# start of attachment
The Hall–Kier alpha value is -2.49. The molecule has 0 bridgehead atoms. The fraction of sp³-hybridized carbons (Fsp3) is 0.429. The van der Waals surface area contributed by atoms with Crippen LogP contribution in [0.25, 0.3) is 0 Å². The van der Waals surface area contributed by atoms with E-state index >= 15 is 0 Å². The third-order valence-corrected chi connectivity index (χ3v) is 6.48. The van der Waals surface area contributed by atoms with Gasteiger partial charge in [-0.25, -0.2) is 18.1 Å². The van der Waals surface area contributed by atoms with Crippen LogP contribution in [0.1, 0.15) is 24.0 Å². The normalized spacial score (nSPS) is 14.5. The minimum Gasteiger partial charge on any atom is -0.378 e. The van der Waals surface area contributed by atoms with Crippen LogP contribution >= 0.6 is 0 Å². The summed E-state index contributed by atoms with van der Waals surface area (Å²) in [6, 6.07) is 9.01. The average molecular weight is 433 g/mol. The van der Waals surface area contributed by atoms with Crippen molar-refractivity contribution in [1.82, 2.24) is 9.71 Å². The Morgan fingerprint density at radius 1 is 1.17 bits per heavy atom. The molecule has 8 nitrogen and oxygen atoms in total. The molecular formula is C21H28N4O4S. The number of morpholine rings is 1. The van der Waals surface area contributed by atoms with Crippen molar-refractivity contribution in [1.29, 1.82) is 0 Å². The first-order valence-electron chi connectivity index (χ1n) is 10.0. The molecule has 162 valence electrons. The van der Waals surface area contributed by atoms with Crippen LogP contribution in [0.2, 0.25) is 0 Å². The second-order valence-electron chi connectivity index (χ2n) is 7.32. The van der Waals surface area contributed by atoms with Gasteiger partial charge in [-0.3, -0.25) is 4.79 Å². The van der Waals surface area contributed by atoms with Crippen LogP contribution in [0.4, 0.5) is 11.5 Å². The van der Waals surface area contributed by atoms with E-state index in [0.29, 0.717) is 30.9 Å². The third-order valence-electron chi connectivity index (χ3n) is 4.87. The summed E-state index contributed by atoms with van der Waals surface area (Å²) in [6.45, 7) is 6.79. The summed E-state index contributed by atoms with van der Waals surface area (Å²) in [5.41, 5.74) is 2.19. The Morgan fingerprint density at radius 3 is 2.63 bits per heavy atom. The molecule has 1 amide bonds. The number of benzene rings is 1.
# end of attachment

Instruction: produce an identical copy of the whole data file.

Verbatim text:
The Hall–Kier alpha value is -2.49. The molecule has 0 bridgehead atoms. The fraction of sp³-hybridized carbons (Fsp3) is 0.429. The van der Waals surface area contributed by atoms with Crippen LogP contribution in [0.25, 0.3) is 0 Å². The van der Waals surface area contributed by atoms with E-state index >= 15 is 0 Å². The third-order valence-corrected chi connectivity index (χ3v) is 6.48. The van der Waals surface area contributed by atoms with Gasteiger partial charge in [-0.25, -0.2) is 18.1 Å². The van der Waals surface area contributed by atoms with Crippen LogP contribution in [0.1, 0.15) is 24.0 Å². The normalized spacial score (nSPS) is 14.5. The minimum Gasteiger partial charge on any atom is -0.378 e. The van der Waals surface area contributed by atoms with Crippen LogP contribution >= 0.6 is 0 Å². The summed E-state index contributed by atoms with van der Waals surface area (Å²) in [6, 6.07) is 9.01. The average molecular weight is 433 g/mol. The van der Waals surface area contributed by atoms with Crippen molar-refractivity contribution in [1.82, 2.24) is 9.71 Å². The Morgan fingerprint density at radius 1 is 1.17 bits per heavy atom. The molecule has 8 nitrogen and oxygen atoms in total. The molecular formula is C21H28N4O4S. The number of morpholine rings is 1. The van der Waals surface area contributed by atoms with Crippen molar-refractivity contribution in [1.29, 1.82) is 0 Å². The first-order valence-electron chi connectivity index (χ1n) is 10.0. The molecule has 162 valence electrons. The van der Waals surface area contributed by atoms with Crippen LogP contribution in [0.2, 0.25) is 0 Å². The second-order valence-electron chi connectivity index (χ2n) is 7.32. The van der Waals surface area contributed by atoms with Gasteiger partial charge in [-0.3, -0.25) is 4.79 Å². The van der Waals surface area contributed by atoms with Crippen LogP contribution in [0.4, 0.5) is 11.5 Å². The van der Waals surface area contributed by atoms with E-state index in [0.29, 0.717) is 30.9 Å². The third-order valence-electron chi connectivity index (χ3n) is 4.87. The summed E-state index contributed by atoms with van der Waals surface area (Å²) in [6.45, 7) is 6.79. The summed E-state index contributed by atoms with van der Waals surface area (Å²) in [5.41, 5.74) is 2.19. The Morgan fingerprint density at radius 3 is 2.63 bits per heavy atom. The molecule has 1 amide bonds. The number of benzene rings is 1.